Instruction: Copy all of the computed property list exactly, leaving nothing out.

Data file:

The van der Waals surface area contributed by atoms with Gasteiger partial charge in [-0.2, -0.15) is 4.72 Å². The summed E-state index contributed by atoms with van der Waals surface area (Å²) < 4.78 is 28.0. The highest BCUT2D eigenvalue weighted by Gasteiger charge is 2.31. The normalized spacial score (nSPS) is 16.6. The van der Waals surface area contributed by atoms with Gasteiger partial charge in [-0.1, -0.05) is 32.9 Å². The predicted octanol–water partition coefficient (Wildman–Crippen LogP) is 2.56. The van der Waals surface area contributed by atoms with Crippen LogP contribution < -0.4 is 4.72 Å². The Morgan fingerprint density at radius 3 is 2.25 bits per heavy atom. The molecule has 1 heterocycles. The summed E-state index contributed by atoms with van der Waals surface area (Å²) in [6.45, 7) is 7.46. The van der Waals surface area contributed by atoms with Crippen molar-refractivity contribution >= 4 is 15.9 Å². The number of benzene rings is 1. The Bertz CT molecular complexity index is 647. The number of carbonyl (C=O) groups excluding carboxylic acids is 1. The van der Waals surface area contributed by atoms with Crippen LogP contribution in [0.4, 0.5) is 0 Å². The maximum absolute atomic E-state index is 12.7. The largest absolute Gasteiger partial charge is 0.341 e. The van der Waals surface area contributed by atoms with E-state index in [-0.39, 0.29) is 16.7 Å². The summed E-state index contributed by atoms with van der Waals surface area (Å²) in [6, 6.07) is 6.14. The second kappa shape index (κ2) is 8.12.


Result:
The van der Waals surface area contributed by atoms with Gasteiger partial charge in [-0.2, -0.15) is 4.72 Å². The summed E-state index contributed by atoms with van der Waals surface area (Å²) < 4.78 is 28.0. The highest BCUT2D eigenvalue weighted by Gasteiger charge is 2.31. The normalized spacial score (nSPS) is 16.6. The van der Waals surface area contributed by atoms with Gasteiger partial charge in [-0.1, -0.05) is 32.9 Å². The predicted octanol–water partition coefficient (Wildman–Crippen LogP) is 2.56. The van der Waals surface area contributed by atoms with Crippen LogP contribution < -0.4 is 4.72 Å². The Morgan fingerprint density at radius 3 is 2.25 bits per heavy atom. The molecule has 1 heterocycles. The summed E-state index contributed by atoms with van der Waals surface area (Å²) in [6.45, 7) is 7.46. The van der Waals surface area contributed by atoms with Crippen molar-refractivity contribution >= 4 is 15.9 Å². The number of benzene rings is 1. The Bertz CT molecular complexity index is 647. The number of carbonyl (C=O) groups excluding carboxylic acids is 1. The van der Waals surface area contributed by atoms with Crippen LogP contribution in [0.4, 0.5) is 0 Å². The maximum absolute atomic E-state index is 12.7. The largest absolute Gasteiger partial charge is 0.341 e. The van der Waals surface area contributed by atoms with E-state index in [-0.39, 0.29) is 16.7 Å². The summed E-state index contributed by atoms with van der Waals surface area (Å²) in [6, 6.07) is 6.14. The second kappa shape index (κ2) is 8.12.